Tissue Level: The impedance between two nodes that may comprise a number of cells in a small local tissue region is equal to the impedance of a cell scaled to have the same relative dimensions, assuming that total tissue volume comprises a uniform grid of such cells. Thus, we use the simple cell model shown in Figure 1E, which has a membrane enclosed region of intracellular electrolyte surrounded by extracellular electrolyte (32). This simple model can be straightforwardly translated into an equivalent circuit. The membrane and each region of electrolyte have an associated conductivity σ and permittivity ε (Table I). Additionally, each electrolyte region has a tortuosity n to account for the structural complexity of tissue not otherwise represented by the model. The relative sizes were chosen such that 14% of the total volume was extracellular. The tortuosities n are used as free parameters in fitting the frequency-dependent rat liver tissue conductivity to that measured experimentally by Raicu et al., (35). By this choice of electrical and geometrical parameters, the model reproduces the static conductivity value and approximately the same trend in the frequency dependence (Figure 1F). The equivalent circuit for the simple cell model (Figure 1E) is placed between each pair of adjacent nodes in the mesh with electrical components scaled to the local mesh geometry. The effective conductance of the membrane changes in accordance with the local degree of membrane EP as determined by the distributed cell models.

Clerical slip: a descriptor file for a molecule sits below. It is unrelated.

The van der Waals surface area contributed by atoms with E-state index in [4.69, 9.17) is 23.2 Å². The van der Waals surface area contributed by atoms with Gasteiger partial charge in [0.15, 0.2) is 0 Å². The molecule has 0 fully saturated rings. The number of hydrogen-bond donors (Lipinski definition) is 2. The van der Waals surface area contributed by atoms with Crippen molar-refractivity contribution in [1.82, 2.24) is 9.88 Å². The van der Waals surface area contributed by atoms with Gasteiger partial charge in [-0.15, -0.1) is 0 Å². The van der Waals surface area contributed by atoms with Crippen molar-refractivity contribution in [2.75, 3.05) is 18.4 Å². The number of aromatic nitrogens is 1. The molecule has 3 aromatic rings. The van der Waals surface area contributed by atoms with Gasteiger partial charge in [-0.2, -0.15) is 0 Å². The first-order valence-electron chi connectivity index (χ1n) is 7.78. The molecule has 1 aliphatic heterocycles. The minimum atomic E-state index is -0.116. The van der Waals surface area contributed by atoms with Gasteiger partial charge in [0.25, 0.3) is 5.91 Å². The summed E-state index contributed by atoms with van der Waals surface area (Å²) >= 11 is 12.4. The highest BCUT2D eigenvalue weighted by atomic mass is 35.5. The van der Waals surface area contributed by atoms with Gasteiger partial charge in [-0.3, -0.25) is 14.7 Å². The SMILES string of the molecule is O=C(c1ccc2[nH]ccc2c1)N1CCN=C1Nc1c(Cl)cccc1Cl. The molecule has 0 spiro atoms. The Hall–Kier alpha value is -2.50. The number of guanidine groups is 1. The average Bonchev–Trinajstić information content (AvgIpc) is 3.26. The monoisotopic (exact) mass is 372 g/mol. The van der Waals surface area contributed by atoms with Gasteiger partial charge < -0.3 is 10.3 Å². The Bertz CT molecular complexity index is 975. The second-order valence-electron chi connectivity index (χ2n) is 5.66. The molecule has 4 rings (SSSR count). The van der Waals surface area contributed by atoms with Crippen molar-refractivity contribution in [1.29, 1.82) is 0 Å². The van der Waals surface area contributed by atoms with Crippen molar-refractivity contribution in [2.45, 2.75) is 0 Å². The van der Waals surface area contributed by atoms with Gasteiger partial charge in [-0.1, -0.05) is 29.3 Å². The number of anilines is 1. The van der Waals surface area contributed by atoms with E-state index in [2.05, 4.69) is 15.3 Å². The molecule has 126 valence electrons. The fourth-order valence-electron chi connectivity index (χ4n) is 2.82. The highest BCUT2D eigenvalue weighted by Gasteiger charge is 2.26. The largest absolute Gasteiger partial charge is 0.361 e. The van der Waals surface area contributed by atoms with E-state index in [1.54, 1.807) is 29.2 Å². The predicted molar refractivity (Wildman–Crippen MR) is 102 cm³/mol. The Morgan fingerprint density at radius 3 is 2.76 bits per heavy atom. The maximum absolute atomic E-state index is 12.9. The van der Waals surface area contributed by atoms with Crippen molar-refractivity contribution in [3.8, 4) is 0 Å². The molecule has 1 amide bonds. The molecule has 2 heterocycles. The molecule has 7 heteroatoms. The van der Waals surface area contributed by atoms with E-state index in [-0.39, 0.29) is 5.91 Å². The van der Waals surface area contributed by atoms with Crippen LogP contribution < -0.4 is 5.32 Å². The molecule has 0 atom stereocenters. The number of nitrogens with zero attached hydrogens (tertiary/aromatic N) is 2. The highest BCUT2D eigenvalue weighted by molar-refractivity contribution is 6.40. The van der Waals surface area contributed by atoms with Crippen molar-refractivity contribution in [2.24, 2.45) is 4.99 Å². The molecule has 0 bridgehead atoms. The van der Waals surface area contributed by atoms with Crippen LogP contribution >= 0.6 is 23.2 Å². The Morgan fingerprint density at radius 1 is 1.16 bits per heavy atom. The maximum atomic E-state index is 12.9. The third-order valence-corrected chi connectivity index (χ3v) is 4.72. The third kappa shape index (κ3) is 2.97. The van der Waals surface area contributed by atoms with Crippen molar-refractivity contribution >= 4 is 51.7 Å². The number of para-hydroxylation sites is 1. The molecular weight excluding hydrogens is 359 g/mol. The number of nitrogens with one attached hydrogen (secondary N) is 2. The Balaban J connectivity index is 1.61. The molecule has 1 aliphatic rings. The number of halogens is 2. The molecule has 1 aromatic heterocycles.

Cell Level: An equivalent circuit for a single cell is created for each node in the tissue level mesh to determine the cellular response to the local electric field. Each of these circuits is distinct from the primary, macroscopic tissue-level circuit network, but all of the circuits are solved simultaneously. The asymptotic model of EP is used as described below. The voltage across the cell unit is equal to the local electric field magnitude, as determined from the electric potential of the nodes in the mesh, multiplied by the cell unit length lu. The distributed cell models determine the transmembrane voltage and pore density throughout the tissue domain as functions of time. The pore density then determines the membrane conductance used in the macroscopic transport network. Thus, there is continual feedback between the macroscopic (tissue level) and microscopic (cellular level) models: the macroscopic behavior determines the local electric field in the microscopic model and the subsequent behavior at the microscopic scale (e.g., EP) then determines the local electrical properties at the macroscopic scale.